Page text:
It can be said that when the accused delivered a lathi blow, lie could know that it was likely to fall on the child which was being carried by D on his shoulder, but it cannot be said that he knew or he had reason to believe that it was likely to cause grievous hurt.

According to Explanation to Section 322, a person is not said voluntarily to cause grievous hurt except when he both causes grievous hurt and intends or knows himself to be likely to cause grievous hurt.

The act was such that nothing more than a simple hurt could reasonably be thought to be likely to ensue though a grievous hurt may have been the unexpected result. The accused can be convicted of simple hurt only.

It was contended that while inflicting injuries the accused had no intention or knowledge that he was likely to cause a grievous hurt during the assault on the victim. It was urged that unless there was a clear finding regarding such intention or knowledge, the accused could not be held guilty of an offence under Section 325, I.P.C. The contention could not be upheld.

The weapon was an iron rod which was hit on the left fore-arm causing fracture of shaft of left ulna (inner bone of the fore-arm). Fracture of bone finds place in the category of grievous injuries. This strike was sufficient to cause fracture of that part of the bone.

The accused hit with the weapon after taking it out from inside his house. On a consideration of these facts, he can well be attributed with the knowledge that by doing so he was likely to cause grievous hurt.

In case of Fatiibhushandas v. State of West Bengal, the Supreme Court reduced the punishment of two accused who have been convicted under Section 304(ii) by the Session Court. The Supreme Court did this act due to discrepancy in the evidence though 21 years have passed after awarding the punishment by Session Court.

The accused with 14 other members were a member of an unlawful assembly. The accused with certain other members, caused injury to the deceased with lathi and iron rods consequently the person died.

Two accused were convicted by Session Court under Section 304(ii) of I.P.C. who were actual wrongdoer. The remaining accuseds were acquitted because they were only the member of unlawful assembly but did nothing.

The offences under Sections 324 and 325 are compoundable with the permission of the Court even before the Appellate Court. In many cases before the Supreme Court it was stated that the parties have amicably settled the matter, it would be in the fitness of things if permission to compound the offence is granted. As such the necessary permission was granted by the Court and the conviction was set aside.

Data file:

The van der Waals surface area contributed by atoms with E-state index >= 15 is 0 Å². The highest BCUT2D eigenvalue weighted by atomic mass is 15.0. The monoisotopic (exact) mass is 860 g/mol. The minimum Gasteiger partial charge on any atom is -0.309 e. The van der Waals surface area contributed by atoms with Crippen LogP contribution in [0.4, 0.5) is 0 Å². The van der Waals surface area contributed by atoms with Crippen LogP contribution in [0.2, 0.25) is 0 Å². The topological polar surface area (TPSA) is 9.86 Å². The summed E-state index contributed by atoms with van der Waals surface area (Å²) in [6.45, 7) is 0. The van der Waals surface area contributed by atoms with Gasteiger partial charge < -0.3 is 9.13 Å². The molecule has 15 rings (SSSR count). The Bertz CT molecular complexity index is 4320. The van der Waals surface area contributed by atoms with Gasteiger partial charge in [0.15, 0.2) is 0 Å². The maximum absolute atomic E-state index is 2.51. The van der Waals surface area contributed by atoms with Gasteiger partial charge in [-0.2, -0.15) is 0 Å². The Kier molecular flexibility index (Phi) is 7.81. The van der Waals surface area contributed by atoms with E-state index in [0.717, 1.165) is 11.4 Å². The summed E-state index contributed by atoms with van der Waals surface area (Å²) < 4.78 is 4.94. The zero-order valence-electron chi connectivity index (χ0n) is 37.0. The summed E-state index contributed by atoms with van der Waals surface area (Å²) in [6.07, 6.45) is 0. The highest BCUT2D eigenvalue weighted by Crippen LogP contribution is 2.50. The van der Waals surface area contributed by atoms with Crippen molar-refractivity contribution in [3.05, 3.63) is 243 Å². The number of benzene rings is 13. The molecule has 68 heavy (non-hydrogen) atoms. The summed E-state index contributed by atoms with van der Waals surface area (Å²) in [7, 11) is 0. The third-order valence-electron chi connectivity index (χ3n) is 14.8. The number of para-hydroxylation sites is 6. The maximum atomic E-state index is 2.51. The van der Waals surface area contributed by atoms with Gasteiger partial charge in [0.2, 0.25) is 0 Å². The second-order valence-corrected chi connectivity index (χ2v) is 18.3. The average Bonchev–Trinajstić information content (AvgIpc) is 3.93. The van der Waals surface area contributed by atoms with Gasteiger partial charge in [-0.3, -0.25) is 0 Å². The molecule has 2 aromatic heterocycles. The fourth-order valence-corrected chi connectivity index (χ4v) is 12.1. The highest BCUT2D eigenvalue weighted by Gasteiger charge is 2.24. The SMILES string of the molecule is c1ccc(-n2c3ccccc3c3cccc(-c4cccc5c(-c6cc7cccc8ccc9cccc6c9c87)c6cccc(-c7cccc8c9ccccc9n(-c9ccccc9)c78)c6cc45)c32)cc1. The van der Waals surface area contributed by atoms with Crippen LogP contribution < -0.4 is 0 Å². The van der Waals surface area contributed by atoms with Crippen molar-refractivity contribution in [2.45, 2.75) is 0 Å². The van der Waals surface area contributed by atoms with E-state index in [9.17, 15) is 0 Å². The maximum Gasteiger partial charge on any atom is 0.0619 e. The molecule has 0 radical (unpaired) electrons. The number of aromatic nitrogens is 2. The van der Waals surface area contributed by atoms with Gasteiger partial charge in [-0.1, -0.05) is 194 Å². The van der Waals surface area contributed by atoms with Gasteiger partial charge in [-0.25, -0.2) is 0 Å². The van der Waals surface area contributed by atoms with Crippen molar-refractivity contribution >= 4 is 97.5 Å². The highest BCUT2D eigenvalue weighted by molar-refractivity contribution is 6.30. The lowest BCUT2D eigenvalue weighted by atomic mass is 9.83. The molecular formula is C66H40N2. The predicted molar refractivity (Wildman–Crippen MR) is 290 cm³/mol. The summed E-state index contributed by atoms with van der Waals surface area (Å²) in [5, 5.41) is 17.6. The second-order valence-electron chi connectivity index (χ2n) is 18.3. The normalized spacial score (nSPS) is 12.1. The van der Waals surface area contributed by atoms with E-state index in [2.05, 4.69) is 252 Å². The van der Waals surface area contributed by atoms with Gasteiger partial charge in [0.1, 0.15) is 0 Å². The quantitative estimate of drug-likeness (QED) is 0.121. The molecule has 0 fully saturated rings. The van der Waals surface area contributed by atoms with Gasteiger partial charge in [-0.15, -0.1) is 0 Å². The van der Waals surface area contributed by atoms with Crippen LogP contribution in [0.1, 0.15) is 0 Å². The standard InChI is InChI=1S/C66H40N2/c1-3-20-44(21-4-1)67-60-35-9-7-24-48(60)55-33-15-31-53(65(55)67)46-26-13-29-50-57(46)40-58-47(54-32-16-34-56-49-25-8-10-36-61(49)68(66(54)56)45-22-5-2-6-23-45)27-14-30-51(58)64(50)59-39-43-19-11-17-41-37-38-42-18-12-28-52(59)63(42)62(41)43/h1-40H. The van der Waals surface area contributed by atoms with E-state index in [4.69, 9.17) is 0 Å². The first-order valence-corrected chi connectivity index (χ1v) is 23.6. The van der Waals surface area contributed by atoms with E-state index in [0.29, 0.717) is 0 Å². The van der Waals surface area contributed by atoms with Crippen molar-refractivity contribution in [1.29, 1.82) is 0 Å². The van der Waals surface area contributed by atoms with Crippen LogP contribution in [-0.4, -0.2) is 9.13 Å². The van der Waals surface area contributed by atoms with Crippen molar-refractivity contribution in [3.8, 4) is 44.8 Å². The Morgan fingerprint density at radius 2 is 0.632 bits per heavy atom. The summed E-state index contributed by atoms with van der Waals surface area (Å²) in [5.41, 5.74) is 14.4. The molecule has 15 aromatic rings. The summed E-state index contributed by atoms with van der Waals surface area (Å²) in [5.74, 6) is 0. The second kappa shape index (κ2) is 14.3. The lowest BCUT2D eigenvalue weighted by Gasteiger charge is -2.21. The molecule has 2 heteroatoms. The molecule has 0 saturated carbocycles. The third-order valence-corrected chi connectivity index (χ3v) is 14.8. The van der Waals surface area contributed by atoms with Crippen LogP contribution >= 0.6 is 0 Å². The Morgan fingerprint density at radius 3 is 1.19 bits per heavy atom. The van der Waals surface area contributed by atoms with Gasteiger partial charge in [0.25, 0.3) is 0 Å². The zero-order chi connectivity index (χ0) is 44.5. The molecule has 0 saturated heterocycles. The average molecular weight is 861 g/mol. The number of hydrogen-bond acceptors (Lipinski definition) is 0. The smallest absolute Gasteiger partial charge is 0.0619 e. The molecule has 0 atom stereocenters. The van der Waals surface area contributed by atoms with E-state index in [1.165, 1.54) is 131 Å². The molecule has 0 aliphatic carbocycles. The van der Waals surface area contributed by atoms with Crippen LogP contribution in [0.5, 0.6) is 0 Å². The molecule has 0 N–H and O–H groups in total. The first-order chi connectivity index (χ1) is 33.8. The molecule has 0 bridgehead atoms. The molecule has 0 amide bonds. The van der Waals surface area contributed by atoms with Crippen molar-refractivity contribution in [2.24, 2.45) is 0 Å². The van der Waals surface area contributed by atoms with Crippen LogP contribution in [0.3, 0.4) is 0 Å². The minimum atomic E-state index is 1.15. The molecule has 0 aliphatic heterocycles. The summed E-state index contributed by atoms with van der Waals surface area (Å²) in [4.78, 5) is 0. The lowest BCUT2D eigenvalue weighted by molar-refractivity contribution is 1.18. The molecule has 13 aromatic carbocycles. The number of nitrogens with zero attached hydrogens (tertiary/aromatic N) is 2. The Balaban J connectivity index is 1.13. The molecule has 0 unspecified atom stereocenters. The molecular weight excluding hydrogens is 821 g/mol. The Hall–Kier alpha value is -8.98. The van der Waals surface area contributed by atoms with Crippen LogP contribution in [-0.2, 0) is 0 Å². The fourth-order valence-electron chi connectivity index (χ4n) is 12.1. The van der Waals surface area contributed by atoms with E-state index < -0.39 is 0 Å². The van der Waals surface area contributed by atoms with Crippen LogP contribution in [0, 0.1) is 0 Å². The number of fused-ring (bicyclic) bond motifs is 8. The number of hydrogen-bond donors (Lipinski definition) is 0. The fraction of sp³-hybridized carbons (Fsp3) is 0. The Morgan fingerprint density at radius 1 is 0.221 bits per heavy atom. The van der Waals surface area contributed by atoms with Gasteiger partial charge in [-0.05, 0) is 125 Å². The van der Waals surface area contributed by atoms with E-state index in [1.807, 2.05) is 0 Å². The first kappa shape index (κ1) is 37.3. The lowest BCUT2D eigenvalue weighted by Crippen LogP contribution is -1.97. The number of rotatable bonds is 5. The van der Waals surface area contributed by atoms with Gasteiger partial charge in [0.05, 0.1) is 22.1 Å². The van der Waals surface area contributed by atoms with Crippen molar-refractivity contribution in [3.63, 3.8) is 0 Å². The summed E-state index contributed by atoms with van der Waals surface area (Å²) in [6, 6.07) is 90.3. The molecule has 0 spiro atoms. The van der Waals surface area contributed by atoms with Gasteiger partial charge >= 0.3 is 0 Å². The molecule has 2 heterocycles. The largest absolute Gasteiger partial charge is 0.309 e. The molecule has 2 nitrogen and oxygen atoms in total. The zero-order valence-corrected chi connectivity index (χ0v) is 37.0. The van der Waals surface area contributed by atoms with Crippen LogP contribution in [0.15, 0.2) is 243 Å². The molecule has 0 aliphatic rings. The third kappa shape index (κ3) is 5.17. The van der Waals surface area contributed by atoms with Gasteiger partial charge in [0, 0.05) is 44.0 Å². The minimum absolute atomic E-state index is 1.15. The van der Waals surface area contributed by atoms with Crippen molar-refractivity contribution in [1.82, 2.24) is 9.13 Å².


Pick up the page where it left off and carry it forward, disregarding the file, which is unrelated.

The deceased received only two injuries which were not grievous. The injuries were only remoter cause of death and so the accused could be convicted under Section 323 and not under Section 304.

The accused pulled the deceased out of a cot, kicked him and struck him on the side or on the ribs with a stick, whereby the deceased, whose spleen was diseased already, died. The Court held that he was guilty of voluntarily causing grievous hurt.

Sudden quarrel after hot exchange of abuses. No evidence to show which accused assaulted deceased with sticks. Intention to cause death not proved but common intention to cause grievous hurt was apparent. Offence falls under Section 325/34, I.P.C.

In State of Haryana v. Prabhu and others, common object of assembly to give merely ‘ beating to the member of complainant party, the main target being one M. No common object to commit the murder of the deceased.

Nature of injuries clearly showing that neither the common object was to kill nor was it possible to infer that any member had the knowledge that death was likely to be caused in prosecution of common object of assault. It has been held that they were guilty under Section 325 read with Section 149, I.P.C.